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    Breaking the Three Laws is dedicated to discussing technically challenging ASIC prototyping problems and sharing solutions.
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    Michael (Mick) Posner joined Synopsys in 1994 and is currently Director of Product Marketing for Synopsys' FPGA-Based Prototyping Solutions. Previously, he has held various product marketing, application consultant and technical marketing manager positions at Synopsys. He holds a Bachelor Degree in Electronic and Computer Engineering from the University of Brighton, England.

Speeding Prototype to Host Connectivity

Posted by Michael Posner on August 14th, 2014

A Chain picture which I thought would represent the link from host to HAPS.

A while back I talked about the various prototype to host connectivity modes facilitating IP and SoC validation including Hybrid Prototyping. The use of the Synopsys Universal Multi-Resource Bus, UMRBus for short, is key to deploying these use modes. Synopsys introduced the UMRBus along with the HAPS-60 systems and it’s popularity has grown ever since. The UMRBus provides an easy to use infrastructure for any user of the HAPS systems to configure, monitor and expend the capabilities of the HAPS system.

The UMRBus technical architecture. One side you have the hardware client application interface module, CAPIM for short. The otherside you have the generic UMRBus API which is the software layer which you program against

Synopsys provides the high level UMRBus API and the hardware interface modules along with the HAPS systems. These are the same building blocks that the Hybrid transactors are built on top of and which are delivered as part of ProtoCompiler. Multiple UMRBus connection modes are supported depending on the goal of the usage such as simple remote access and configuration to full blown high performance data streaming and Hybrid Prototyping. The follow is a list of the various connectivity modes and the expected performance. You can use these to pick the best connectivity solution to match your prototyping needs.

UMRBus over USB. The easiest connection mode as you just plug a USB cable from the host into the HAPS System either HAPS-70 or HAPS-DX

Typically the USB connection mode is used when all you want to do is remotely configure and debug the prototype.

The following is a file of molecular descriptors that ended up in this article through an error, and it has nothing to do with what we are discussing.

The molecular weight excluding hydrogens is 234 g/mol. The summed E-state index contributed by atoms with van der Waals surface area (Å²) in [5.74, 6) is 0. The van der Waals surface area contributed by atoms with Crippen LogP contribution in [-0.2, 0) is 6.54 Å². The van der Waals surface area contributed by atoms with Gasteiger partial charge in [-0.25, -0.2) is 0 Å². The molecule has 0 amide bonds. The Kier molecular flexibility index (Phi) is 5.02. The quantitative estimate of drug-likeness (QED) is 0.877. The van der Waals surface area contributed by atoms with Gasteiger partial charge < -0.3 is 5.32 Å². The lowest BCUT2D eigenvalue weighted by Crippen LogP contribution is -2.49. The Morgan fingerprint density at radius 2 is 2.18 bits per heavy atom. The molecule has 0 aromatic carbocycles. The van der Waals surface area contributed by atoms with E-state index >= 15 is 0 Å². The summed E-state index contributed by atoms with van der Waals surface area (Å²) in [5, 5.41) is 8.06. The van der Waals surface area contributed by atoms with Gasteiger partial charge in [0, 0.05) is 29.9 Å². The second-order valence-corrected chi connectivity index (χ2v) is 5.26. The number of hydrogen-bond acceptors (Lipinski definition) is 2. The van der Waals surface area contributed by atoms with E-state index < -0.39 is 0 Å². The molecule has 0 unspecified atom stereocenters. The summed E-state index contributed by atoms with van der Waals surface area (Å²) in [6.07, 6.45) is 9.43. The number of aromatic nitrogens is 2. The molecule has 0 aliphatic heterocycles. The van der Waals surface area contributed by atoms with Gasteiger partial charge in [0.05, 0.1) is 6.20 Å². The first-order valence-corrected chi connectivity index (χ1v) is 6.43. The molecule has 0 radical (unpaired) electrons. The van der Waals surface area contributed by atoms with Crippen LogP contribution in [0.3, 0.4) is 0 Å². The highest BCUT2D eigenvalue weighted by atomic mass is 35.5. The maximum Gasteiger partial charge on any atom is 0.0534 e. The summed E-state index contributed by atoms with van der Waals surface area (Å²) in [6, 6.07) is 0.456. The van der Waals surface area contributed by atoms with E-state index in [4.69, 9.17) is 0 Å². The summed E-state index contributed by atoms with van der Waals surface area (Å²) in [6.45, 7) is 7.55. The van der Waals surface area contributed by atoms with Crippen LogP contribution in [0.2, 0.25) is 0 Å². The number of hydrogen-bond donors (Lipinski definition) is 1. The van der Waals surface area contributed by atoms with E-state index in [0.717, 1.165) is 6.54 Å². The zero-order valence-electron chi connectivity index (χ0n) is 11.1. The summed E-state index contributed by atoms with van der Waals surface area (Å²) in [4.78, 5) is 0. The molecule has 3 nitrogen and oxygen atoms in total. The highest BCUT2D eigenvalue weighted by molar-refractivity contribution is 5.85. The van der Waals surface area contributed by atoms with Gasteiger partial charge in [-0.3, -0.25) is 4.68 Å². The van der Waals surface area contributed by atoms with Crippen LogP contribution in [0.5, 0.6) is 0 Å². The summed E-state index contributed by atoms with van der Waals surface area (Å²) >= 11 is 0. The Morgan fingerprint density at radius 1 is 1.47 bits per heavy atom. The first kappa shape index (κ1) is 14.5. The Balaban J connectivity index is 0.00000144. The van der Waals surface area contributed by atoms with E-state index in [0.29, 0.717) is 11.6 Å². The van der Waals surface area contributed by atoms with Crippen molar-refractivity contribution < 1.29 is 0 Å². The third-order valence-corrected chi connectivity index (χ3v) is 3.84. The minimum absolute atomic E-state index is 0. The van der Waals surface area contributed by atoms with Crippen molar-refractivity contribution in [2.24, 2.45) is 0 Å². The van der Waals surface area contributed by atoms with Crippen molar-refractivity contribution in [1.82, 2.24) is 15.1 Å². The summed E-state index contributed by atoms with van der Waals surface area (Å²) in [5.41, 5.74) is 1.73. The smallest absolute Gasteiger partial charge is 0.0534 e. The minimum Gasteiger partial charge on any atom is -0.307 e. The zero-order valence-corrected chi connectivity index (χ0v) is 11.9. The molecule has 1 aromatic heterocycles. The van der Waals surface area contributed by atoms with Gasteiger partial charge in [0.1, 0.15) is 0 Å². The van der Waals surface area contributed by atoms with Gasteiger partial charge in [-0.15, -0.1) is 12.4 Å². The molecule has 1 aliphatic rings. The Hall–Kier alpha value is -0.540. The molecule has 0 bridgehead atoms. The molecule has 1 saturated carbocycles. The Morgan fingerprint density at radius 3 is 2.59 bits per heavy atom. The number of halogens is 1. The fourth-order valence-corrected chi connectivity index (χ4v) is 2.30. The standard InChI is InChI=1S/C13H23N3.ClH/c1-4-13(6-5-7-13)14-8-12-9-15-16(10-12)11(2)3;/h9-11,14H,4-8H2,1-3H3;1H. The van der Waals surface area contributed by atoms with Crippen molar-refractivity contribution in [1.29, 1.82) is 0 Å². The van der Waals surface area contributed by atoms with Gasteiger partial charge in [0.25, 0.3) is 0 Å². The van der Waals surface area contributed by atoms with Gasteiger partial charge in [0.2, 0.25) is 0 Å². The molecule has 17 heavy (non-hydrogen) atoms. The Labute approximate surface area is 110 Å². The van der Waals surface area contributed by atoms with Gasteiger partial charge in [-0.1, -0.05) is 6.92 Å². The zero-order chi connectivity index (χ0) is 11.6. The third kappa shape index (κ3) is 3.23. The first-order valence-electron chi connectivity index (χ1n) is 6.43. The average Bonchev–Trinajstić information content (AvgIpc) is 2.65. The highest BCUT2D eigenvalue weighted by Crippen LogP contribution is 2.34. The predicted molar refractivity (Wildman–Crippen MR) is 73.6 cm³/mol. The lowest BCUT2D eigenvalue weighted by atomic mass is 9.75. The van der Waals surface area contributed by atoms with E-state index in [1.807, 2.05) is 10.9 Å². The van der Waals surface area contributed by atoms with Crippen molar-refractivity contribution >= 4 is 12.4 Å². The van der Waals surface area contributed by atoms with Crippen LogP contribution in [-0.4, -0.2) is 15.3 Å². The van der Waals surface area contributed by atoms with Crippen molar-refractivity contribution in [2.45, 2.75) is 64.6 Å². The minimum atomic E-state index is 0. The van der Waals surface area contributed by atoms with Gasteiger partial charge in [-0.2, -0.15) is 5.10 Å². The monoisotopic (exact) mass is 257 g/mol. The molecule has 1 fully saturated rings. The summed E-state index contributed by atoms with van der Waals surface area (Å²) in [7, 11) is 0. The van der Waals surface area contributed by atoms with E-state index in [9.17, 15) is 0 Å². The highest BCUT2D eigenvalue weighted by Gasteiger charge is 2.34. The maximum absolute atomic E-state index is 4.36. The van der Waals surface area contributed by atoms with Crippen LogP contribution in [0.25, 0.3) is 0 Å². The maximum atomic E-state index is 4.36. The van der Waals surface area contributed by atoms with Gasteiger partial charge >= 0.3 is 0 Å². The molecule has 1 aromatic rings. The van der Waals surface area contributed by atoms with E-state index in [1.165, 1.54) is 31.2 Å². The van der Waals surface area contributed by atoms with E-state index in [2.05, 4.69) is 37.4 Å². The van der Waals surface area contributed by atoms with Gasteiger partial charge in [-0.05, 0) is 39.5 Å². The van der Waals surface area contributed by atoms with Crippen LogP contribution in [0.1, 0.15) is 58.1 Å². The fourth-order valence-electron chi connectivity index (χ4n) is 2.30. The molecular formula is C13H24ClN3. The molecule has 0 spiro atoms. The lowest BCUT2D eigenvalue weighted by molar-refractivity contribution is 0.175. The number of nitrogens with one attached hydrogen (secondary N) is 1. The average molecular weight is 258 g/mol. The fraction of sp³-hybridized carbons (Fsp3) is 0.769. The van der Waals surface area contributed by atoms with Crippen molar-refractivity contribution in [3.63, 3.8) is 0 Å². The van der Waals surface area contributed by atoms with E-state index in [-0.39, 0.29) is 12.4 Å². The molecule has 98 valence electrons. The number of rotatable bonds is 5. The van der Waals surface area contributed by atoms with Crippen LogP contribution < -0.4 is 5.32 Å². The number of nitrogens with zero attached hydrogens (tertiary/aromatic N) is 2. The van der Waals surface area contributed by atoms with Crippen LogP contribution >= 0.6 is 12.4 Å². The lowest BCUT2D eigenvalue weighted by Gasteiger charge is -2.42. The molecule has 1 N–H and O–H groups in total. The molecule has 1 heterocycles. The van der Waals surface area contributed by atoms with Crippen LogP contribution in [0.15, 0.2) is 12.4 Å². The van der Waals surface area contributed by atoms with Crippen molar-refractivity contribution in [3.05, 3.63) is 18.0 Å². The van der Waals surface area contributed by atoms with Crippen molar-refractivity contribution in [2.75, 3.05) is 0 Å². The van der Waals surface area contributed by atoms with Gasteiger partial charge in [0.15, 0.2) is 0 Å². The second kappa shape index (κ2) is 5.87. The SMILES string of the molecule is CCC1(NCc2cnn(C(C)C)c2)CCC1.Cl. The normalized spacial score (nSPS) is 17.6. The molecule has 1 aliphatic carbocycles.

UMRBus pod connecton. This provides the most flexibility in connectivity with UMRBus access to any and every FPGA in the system.

The UMRBus pod enables a seamless interface into the HAPS system with direct visibility into any FPGA in the HAPS chain.

This is UMRBus over a PCIe Paddle board. Basically the UMRBus is a layer on top of PCIe delivering the UMRBus capabilities over a very high performance link

This is a very high performance UMRBus mode for the HAPS-DX making it perfect for IP validation where lots of data need to be streamed on and off of the prototype. Using this mode over 400 MB/s streaming data bandwidth can be achieved

Same high performance as UMRBus over the paddle board, over 400MB/s with the added flexibility of a cable based connection

The UMRBus over PCIe MGB connection is similar to the PCIe paddle board version for the HAPS-DX and works for the HAPS-70 via a flexible cable setup. This connection method can also be used on the HAPS-DX and delivers similar performance of over 400MB/s.

We provide example designs showing how each of the UMRBus connection modes can be used as well as integration with the prototyping software tools including the new ProtoCompiler and ProtoCompiler DX. This makes any of the modes super quick to deploy.

So as you can see, lots of options to connect HAPS to a Host for advanced prototyping.

(I’m off on vacation for two weeks, so sorry, I doubt that I’ll blog during that time.)

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One Response to “Speeding Prototype to Host Connectivity”

  1. Mick Posner says:

    As a side note, we also provide example designs which enable a native PCIe end point to be integrated quickly into the HAPS prototype. The advantage of native PCIe is that the DUT can be transparently memory mapped across the PCIe bus onto the host. This mode is typically used for IP validation and early software development before the rest of the system RTL is available. The disadvantage is that this solution requires the user to modify the hardware interface to the PCIe block themselves to match the DUT requirements. The user also needs to create the C API themselves as it also needs to be tailored to the application.

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